Over here. No. Over there.
December 07, 2009
If you have ever played with a small dog that loves to race around from spot to spot depending on where you are looking or going, you have a good sense of what the Mint looks like day to day as it tries to cope with serial bullion coin shortages.
What’s being offered today?
A new allocation of one-ounce bullion American Eagle coins.
Will there be enough?
Are you kidding?
And so it goes.
Bullion coin buyers and coin collectors who are following the spectacle like to tsk tsk this these ongoing shortages.
But there is another small dog racing around here. It is the bullion coin buyer who is also racing from spot to spot bidding up prices of the bullion coins on the secondary market to ridiculous percentages.
Forgotten by these buyers is that the unusual premiums that occur from time to time get zeroed out. Sometimes bullion coins even trade for a discount to bullion value.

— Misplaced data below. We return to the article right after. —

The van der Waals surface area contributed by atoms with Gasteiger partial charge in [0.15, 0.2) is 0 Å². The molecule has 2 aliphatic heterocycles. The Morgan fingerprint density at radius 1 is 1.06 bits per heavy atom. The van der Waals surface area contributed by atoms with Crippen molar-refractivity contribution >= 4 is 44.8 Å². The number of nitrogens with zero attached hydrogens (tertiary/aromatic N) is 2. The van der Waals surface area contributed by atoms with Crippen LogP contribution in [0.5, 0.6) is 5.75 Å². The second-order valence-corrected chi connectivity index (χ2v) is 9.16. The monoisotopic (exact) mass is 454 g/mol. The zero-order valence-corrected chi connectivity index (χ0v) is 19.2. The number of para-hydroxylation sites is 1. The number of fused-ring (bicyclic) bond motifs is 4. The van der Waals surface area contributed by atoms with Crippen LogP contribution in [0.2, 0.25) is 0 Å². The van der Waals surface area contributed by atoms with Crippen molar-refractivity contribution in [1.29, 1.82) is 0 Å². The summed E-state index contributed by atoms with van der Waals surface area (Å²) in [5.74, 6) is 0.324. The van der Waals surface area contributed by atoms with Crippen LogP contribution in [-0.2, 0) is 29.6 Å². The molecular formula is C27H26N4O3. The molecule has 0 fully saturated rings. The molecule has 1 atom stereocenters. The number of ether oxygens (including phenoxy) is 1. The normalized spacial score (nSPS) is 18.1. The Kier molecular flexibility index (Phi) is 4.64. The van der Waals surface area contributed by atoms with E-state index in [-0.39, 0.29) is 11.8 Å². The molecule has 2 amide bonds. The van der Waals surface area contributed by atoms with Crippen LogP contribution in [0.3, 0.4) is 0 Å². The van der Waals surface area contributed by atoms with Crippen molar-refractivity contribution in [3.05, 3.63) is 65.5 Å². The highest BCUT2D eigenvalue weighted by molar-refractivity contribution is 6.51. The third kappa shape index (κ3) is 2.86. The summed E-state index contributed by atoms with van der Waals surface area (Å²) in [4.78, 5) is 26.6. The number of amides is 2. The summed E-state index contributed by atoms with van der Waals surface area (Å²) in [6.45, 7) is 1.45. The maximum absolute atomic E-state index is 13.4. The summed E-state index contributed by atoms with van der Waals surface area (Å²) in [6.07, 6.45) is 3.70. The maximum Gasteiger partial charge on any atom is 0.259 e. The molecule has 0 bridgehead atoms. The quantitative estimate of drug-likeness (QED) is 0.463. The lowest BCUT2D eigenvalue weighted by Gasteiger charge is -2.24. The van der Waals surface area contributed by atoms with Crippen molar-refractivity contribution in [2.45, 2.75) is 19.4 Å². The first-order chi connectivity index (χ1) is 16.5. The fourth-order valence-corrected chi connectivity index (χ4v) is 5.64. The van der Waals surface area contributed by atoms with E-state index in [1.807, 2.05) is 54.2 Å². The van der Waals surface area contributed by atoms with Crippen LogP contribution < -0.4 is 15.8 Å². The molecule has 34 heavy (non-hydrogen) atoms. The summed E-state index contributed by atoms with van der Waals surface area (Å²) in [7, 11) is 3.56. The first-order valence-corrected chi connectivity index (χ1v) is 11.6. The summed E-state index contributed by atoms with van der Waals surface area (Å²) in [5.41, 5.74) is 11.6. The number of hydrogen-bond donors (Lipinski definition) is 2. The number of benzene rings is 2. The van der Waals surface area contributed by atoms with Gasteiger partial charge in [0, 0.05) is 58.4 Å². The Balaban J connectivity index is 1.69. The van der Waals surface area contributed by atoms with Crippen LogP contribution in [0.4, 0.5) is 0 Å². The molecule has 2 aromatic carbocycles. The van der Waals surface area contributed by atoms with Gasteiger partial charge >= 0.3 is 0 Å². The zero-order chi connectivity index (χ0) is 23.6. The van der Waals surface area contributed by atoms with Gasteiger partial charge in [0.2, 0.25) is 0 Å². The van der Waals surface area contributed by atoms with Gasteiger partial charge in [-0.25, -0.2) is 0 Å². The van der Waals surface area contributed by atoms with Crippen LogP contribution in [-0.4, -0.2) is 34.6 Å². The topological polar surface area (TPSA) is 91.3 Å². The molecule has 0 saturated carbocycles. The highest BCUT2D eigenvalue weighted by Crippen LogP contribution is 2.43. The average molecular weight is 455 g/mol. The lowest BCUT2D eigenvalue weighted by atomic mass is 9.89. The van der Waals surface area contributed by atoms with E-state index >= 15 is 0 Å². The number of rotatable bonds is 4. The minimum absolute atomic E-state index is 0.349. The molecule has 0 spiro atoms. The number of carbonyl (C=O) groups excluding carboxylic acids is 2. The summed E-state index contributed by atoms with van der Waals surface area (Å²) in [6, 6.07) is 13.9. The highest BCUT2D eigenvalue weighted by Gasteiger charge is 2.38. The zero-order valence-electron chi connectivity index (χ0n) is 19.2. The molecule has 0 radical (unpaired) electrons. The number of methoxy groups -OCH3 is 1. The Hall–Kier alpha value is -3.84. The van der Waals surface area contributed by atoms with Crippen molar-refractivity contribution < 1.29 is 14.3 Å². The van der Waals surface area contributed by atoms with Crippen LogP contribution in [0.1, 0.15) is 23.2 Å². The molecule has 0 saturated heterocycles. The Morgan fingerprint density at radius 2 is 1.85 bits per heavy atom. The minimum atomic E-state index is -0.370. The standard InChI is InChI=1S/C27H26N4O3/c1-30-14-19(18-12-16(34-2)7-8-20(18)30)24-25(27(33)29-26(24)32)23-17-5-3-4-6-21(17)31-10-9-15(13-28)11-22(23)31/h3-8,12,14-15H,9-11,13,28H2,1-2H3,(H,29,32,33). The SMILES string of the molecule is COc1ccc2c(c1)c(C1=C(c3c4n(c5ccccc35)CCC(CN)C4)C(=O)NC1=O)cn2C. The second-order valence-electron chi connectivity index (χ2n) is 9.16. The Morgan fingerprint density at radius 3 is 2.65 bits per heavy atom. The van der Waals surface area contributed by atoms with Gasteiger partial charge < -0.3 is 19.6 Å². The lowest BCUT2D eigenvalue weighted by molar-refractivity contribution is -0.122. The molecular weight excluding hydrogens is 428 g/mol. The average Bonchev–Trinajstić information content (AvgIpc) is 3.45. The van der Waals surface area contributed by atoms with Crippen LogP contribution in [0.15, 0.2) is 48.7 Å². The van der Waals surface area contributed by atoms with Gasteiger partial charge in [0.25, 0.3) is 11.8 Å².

To use round figures, imagine paying a 10 percent premium for a half ounce gold coin. At today’s gold price of $1,144, that works out to a gold price of $572 plus $57.20 to equal $629.20.
Gold has to reach $1,258.40 to give the coin a bullion value equal to what was paid with the 10 percent premium. That is quite a swing and quite a nut to have to cover before profits can begin.
Does it matter?
Well, just try telling a small dog how silly it looks and you will get the same result.
On December 7, 2009 Dave Brickley
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